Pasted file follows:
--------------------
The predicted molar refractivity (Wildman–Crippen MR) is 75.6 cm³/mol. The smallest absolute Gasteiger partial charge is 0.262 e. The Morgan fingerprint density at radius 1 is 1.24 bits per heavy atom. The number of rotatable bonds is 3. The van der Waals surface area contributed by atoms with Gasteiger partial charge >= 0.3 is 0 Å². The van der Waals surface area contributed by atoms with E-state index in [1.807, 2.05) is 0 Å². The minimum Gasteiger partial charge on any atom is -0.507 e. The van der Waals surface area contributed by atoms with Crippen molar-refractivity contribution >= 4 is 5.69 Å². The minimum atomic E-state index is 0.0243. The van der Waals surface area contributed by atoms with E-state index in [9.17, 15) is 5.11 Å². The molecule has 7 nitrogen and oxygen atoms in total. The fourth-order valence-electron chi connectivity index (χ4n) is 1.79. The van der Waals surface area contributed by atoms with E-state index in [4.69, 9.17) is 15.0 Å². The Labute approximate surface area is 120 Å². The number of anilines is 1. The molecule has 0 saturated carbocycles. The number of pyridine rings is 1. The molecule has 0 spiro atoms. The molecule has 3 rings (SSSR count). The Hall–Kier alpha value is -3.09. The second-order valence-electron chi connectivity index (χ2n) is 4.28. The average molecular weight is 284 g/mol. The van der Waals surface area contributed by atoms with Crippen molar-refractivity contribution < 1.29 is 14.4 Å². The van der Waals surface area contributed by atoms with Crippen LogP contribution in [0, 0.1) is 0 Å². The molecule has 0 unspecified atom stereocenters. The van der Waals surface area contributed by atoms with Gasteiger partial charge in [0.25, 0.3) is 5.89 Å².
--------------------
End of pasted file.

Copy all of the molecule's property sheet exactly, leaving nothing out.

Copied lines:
The predicted molar refractivity (Wildman–Crippen MR) is 75.6 cm³/mol. The smallest absolute Gasteiger partial charge is 0.262 e. The Morgan fingerprint density at radius 1 is 1.24 bits per heavy atom. The number of rotatable bonds is 3. The van der Waals surface area contributed by atoms with Gasteiger partial charge >= 0.3 is 0 Å². The van der Waals surface area contributed by atoms with E-state index in [1.807, 2.05) is 0 Å². The minimum Gasteiger partial charge on any atom is -0.507 e. The van der Waals surface area contributed by atoms with Crippen molar-refractivity contribution >= 4 is 5.69 Å². The minimum atomic E-state index is 0.0243. The van der Waals surface area contributed by atoms with E-state index in [9.17, 15) is 5.11 Å². The molecule has 7 nitrogen and oxygen atoms in total. The fourth-order valence-electron chi connectivity index (χ4n) is 1.79. The van der Waals surface area contributed by atoms with E-state index in [4.69, 9.17) is 15.0 Å². The Labute approximate surface area is 120 Å². The number of anilines is 1. The molecule has 0 saturated carbocycles. The number of pyridine rings is 1. The molecule has 0 spiro atoms. The molecule has 3 rings (SSSR count). The Hall–Kier alpha value is -3.09. The second-order valence-electron chi connectivity index (χ2n) is 4.28. The average molecular weight is 284 g/mol. The van der Waals surface area contributed by atoms with Crippen molar-refractivity contribution < 1.29 is 14.4 Å². The van der Waals surface area contributed by atoms with Crippen LogP contribution in [0, 0.1) is 0 Å². The molecule has 0 unspecified atom stereocenters. The van der Waals surface area contributed by atoms with Gasteiger partial charge in [0.25, 0.3) is 5.89 Å².